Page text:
As far as the design of web sites is concerned, Krug (2005) and Nielsen (2000) are classic references. The most relevant contents of these books is covered in the course, but there are also bits and pieces from various web sites. Morville and Rosenfeld (2002) is a book on information architecture, but is so boring that is no longer covered.

If students want a textbook on HTML and CSS, they are spoiled for choice. However, students should be aware that most books teach the loose version of HTML and place much less of an emphasis on style sheets than the course contents does. This is a LIS-style course with an emphasis on separation of contents and presentation. Castro (2002) is a widely used and reasonably priced book for beginners. Werbach (2002) John and Bergvin (2002) are good online sources. A book that the instructor likes a lot is Musciano and Kennedy (2002). But it is expensive. A good, though outdated book on CSS is Bos and Lie (1999).

Mailing list

There is a mailing list for the course at All students are encouraged to subscribe. As a rule, answers to email sent to the instructor are copied to the list. There are exceptions to this rule


Before each class except the first and second, there is a quiz on the issues covered in the previous class. The average of all the quiz results counts for 5/12 of the assessment. The worst performance in a quiz is discounted. On the third class meeting, the students hand in a one-page typed statement about the web site that they want to build. This statement should cover both the purpose of the web site and the site's architecture. The assessment of this statement counts for 1/12 of the grade.

On the second meeting, students also hand in a web site assessment. This assessment should cover the web site of a LIS academic department in the US or abroad. The assessment should not aim to describe the web page, but assess its strength and weaknesses in terms of the usability criteria reviewed in the class meeting from the week before. Each students should announce what web site they want to cover to the class email lists. The assessment should roughly be two typed pages long. If students don't like the first grade they get on the assessment are given a chance to improve it. The web site assessment counts for 2/12 of the course.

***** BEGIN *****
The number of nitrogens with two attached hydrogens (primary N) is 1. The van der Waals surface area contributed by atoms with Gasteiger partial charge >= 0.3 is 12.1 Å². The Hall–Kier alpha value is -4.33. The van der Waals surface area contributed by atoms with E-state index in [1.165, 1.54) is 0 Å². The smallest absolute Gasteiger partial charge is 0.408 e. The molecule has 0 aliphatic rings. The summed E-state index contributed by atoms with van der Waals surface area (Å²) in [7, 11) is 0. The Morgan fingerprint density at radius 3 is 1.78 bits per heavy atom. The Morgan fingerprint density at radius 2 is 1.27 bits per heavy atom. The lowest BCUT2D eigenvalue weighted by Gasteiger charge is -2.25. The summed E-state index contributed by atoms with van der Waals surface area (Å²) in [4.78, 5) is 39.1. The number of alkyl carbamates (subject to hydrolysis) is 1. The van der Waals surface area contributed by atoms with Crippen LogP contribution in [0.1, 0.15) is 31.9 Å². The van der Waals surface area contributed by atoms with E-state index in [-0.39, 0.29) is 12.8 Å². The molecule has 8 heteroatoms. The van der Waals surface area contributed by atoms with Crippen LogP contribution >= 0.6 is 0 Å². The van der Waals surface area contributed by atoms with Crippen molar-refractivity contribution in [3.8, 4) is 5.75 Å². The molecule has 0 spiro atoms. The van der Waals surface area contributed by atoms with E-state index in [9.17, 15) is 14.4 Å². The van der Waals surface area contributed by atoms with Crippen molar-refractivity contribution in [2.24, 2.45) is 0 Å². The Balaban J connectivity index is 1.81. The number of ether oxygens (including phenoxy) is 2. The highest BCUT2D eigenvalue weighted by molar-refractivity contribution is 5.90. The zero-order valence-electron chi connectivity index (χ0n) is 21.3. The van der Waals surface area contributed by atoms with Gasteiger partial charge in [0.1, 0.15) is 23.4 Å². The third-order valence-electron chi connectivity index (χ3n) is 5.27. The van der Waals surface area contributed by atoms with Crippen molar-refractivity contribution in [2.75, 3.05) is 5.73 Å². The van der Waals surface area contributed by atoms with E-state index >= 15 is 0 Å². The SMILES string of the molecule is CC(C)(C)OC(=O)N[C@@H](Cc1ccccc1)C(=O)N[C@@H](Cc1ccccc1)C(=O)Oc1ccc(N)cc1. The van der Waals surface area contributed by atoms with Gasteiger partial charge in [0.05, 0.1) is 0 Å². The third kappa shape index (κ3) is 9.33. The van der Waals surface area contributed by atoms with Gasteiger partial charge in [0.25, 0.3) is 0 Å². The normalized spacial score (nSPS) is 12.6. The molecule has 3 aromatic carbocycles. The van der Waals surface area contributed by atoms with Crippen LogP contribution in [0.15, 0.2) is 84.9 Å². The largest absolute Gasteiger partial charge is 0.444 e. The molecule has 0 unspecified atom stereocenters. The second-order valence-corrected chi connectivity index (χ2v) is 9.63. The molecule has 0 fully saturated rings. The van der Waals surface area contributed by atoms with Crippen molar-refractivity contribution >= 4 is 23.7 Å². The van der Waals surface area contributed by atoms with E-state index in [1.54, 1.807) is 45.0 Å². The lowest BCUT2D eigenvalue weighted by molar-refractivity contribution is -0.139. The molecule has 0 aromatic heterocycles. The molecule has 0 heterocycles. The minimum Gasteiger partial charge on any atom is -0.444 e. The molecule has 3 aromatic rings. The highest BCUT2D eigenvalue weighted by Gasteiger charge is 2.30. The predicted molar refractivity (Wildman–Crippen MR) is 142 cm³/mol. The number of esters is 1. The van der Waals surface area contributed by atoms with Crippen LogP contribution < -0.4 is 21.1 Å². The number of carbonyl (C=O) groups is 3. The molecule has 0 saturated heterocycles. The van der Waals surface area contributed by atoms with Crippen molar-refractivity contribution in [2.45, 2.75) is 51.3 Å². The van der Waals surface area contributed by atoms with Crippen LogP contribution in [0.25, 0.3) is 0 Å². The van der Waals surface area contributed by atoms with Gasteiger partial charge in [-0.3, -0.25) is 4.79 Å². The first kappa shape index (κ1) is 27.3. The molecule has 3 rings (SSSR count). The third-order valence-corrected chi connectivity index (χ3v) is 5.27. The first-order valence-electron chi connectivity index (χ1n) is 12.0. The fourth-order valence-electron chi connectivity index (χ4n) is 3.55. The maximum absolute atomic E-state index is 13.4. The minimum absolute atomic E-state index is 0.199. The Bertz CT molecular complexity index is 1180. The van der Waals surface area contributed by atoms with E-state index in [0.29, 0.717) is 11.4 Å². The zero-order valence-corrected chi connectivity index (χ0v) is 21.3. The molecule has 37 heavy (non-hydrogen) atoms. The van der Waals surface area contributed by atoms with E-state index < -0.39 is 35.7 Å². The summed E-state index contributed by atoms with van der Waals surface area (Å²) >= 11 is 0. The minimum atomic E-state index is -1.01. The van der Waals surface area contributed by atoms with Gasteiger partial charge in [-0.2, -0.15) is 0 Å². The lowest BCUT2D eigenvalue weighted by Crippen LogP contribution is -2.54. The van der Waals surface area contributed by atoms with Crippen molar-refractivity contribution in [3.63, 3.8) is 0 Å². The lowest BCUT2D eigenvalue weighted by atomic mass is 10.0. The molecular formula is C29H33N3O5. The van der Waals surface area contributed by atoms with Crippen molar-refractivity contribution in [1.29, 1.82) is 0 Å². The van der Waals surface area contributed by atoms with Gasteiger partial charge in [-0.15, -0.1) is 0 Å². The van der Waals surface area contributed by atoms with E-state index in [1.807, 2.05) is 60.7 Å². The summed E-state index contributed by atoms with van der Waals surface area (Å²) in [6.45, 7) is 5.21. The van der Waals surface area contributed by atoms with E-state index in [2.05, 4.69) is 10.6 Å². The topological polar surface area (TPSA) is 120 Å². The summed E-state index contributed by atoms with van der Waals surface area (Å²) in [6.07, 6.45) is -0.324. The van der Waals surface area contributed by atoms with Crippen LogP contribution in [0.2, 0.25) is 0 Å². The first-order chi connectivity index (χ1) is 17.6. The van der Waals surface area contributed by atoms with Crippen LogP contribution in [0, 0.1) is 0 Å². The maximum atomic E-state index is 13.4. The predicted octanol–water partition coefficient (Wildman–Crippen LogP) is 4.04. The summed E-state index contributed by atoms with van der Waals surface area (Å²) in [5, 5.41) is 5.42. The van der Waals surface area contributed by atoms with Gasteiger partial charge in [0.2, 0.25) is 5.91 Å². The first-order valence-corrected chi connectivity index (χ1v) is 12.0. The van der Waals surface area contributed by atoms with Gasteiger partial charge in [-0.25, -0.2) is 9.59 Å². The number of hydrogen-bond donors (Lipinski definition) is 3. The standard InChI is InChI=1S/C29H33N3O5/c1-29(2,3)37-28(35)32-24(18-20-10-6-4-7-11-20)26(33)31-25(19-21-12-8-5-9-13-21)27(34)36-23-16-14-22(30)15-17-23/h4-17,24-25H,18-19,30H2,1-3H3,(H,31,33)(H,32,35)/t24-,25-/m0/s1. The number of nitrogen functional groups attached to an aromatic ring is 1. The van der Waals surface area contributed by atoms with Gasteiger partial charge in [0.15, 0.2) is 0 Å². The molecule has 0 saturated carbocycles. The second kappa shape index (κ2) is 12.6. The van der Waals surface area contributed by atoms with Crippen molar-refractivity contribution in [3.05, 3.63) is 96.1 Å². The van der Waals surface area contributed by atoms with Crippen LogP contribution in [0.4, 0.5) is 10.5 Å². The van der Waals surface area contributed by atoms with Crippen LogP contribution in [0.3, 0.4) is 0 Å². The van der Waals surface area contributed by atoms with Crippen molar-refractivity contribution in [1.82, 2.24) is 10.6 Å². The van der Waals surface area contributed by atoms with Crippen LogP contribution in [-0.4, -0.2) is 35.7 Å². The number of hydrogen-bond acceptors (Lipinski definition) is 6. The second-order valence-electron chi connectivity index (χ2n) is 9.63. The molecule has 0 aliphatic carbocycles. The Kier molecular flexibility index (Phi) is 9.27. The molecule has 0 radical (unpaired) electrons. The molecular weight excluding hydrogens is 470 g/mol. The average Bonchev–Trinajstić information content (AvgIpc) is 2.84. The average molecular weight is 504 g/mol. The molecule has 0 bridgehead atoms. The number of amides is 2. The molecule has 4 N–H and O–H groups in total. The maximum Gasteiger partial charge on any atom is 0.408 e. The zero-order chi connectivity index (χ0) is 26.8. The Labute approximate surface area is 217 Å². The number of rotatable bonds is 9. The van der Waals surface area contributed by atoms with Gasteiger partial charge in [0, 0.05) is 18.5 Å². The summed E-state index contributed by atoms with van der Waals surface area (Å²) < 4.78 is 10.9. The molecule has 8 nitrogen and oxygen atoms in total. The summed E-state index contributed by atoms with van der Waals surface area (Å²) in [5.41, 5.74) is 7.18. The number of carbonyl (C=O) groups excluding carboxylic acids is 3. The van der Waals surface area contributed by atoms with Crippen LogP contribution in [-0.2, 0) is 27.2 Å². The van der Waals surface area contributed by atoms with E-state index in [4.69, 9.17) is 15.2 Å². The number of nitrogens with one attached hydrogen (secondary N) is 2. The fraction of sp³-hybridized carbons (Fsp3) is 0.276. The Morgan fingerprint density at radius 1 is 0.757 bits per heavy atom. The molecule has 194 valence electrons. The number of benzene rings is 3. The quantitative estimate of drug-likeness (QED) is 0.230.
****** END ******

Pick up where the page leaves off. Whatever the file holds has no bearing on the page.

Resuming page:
The remaining 4/12 are assessed through the student's ability to build a web site. The site must validate against the strict version of the XHTML 1.0 specification. The site must have a style sheet with the main presentational elements. The site should provide an information source about a topic, though it need not be comprehensive by any means. Students are recommended to develop the web site on behalf of someone else, just to get useful feedback on the site and to avoid creating something that is too designer-centered. The informational contents of the sit should go beyond simple link collections or path finders. Personal web sites, such as for the student describing herself or himself, are not allowed. The total amount of information contained should roughly be equivalent to a conventional student essay. It has to be finalized one week after the last class.

Rachel Watstein
susan raul
sarah dowson
Ann-Teresa Cusenza
Stephen Burkowski
Michelle Schwartz
Mary Ann Minozzi
Elisha Brewster
Sara Dockery
Anna Kogan
Nadia Charles
Peter Femenella
Lauren Kratz
Kate Herz
Jill Novenstein
Sue Kriete
Bill Maltarich
Kathleen Collins
alicia joseph
geeta mathur